6. On 28 November 2019, the Applicant wrote to the Commissioner, applying for a decision in terms of section 47(1) of FOISA. By virtue of regulation 17 of the EIRs, Part 4 of FOISA applies to the enforcement of the EIRs as it applies to the enforcement of FOISA, subject to specified modifications. The Applicant stated he was dissatisfied with the outcome of the Ministers' review. He considered regulation 10(5)(f) could not apply because:

  • the Ministers had not demonstrated that disclosure would lead to substantial prejudice to the interests of a third party
  • the farms could be put under an obligation to submit the data and
  • the information related to emissions.

Investigation

7. The application was accepted as valid. The Commissioner confirmed that the Applicant made a request for information to a Scottish public authority and asked the authority to review its response to that request before applying to him for a decision.

8. On 3 December 2019, the Ministers were notified in writing that the Applicant had made a valid application. The Ministers were asked to send the Commissioner the information withheld from the Applicant. The Ministers provided the information and the case was allocated to an investigating officer.

9. Section 49(3)(a) of FOISA requires the Commissioner to give public authorities an opportunity to provide comments on an application. The Ministers were invited to comment on this application and to answer specific questions regarding their reliance on regulation 10(5)(f) of the EIRs.

Commissioner's analysis and findings

10. In coming to a decision on this matter, the Commissioner considered all of the withheld information and the relevant submissions, or parts of submissions, made to him by both the Applicant and the Ministers. He is satisfied that no matter of relevance has been overlooked.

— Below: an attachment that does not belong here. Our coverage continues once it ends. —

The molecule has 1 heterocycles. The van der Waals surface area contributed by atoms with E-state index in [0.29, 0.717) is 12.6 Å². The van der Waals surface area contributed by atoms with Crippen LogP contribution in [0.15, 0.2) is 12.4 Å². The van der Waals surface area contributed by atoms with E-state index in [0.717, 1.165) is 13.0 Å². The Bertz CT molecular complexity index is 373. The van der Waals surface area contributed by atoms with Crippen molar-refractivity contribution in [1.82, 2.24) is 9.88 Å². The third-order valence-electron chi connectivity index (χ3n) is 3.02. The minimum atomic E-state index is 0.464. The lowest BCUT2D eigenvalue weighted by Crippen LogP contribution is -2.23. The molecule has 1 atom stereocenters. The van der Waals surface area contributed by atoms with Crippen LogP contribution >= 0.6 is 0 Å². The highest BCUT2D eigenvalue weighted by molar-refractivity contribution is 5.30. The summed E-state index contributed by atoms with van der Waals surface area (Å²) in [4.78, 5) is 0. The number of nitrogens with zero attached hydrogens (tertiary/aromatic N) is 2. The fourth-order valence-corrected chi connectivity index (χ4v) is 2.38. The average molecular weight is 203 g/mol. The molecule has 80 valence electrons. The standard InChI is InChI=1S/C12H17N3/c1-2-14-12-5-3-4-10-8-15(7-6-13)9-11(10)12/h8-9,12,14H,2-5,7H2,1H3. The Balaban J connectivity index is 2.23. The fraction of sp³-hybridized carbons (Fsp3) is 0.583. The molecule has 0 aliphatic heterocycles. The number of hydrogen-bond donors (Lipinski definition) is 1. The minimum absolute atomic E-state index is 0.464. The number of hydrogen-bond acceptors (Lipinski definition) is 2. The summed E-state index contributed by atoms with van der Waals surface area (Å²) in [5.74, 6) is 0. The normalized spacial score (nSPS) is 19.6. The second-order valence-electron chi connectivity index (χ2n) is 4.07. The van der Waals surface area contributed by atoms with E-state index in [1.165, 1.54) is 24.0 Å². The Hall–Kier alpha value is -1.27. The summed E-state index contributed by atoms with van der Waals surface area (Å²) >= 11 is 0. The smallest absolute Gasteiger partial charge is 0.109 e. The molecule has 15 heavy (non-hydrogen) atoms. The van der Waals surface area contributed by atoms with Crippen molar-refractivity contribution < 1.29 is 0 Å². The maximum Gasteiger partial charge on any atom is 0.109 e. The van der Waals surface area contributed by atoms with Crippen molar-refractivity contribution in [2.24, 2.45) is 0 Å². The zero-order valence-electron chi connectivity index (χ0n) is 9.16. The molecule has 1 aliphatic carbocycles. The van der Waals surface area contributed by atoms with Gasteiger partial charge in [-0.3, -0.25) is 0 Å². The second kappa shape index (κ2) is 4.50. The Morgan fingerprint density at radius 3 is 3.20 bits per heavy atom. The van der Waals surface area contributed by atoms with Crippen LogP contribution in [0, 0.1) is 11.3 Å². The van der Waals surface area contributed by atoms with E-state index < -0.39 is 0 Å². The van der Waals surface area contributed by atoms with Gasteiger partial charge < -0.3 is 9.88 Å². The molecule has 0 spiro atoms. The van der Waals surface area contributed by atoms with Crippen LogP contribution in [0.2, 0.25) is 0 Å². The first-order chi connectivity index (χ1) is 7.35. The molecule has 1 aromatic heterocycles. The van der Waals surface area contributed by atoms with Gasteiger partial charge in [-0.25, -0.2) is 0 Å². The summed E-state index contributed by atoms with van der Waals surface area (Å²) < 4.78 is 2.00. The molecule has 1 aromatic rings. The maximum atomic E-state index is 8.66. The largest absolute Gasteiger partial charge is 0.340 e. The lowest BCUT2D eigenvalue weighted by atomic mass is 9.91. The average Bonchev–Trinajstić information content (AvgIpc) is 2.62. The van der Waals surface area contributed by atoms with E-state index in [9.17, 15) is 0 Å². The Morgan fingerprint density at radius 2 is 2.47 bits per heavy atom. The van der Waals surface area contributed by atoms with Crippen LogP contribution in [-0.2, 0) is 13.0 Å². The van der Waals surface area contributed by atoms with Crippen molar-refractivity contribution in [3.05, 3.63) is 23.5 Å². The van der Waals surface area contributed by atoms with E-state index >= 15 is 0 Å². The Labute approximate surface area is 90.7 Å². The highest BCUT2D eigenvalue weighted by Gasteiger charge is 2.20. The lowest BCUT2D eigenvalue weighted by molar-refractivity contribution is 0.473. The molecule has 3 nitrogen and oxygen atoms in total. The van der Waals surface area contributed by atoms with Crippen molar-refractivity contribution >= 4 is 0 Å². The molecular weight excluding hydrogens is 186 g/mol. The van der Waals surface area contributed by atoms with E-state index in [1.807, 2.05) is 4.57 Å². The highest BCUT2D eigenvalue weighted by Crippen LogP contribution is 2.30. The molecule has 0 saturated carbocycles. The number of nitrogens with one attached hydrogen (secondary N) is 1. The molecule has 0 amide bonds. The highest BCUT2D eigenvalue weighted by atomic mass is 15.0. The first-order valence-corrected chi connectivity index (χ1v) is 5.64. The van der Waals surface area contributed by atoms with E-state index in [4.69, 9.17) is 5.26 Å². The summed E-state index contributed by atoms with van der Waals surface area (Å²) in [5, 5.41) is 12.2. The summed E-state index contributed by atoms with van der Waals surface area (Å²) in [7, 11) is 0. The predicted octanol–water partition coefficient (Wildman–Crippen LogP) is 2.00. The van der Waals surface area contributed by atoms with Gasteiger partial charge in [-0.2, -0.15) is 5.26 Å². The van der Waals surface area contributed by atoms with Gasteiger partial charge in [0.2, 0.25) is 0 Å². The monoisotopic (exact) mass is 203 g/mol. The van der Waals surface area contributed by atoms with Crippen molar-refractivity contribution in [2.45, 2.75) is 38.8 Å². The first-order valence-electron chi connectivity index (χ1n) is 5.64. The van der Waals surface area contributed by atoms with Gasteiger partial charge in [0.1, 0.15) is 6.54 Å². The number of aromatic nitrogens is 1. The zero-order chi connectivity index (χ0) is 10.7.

Handling in terms of the EIRs

11. In their correspondence with the Applicant, the Ministers identified all of the information requested as being environmental information, as defined in regulation 2(1) of the EIRs. Having reached this conclusion, they applied section 39(2) of FOISA.

12. The Commissioner is satisfied that the withheld information, relating to salmon and smolt production for fish farms in Scotland, falls within the definition of environmental information in regulation 2(1) of the EIRs, particularly paragraphs (a) or (c) (see Appendix 1).

13. The exemption in section 39(2) of FOISA provides, in effect, that environmental information (as defined by regulation 2(1) of the EIRs) is exempt from disclosure under FOISA, thereby allowing any such information to be considered solely in terms of the EIRs. In this case, the Commissioner accepts that the Ministers were entitled to apply the exemption to the information withheld in this case, given his conclusion that it is properly classified as environmental information.

14. The exception in section 39(2) is subject to the public interest test in section 2(1)(b) of FOISA. As there is a statutory right of access to environmental information available to the Applicant this case, the Commissioner accepts, in all the circumstances, that the public interest in maintaining this exemption (and responding to the request under the EIRs) outweighs any public interest in disclosing the information under FOISA. Both regimes are intended to promote public access to information and there would appear to be no reason why (in this particular case) disclosure of the information should be more likely under FOISA than under the EIRs.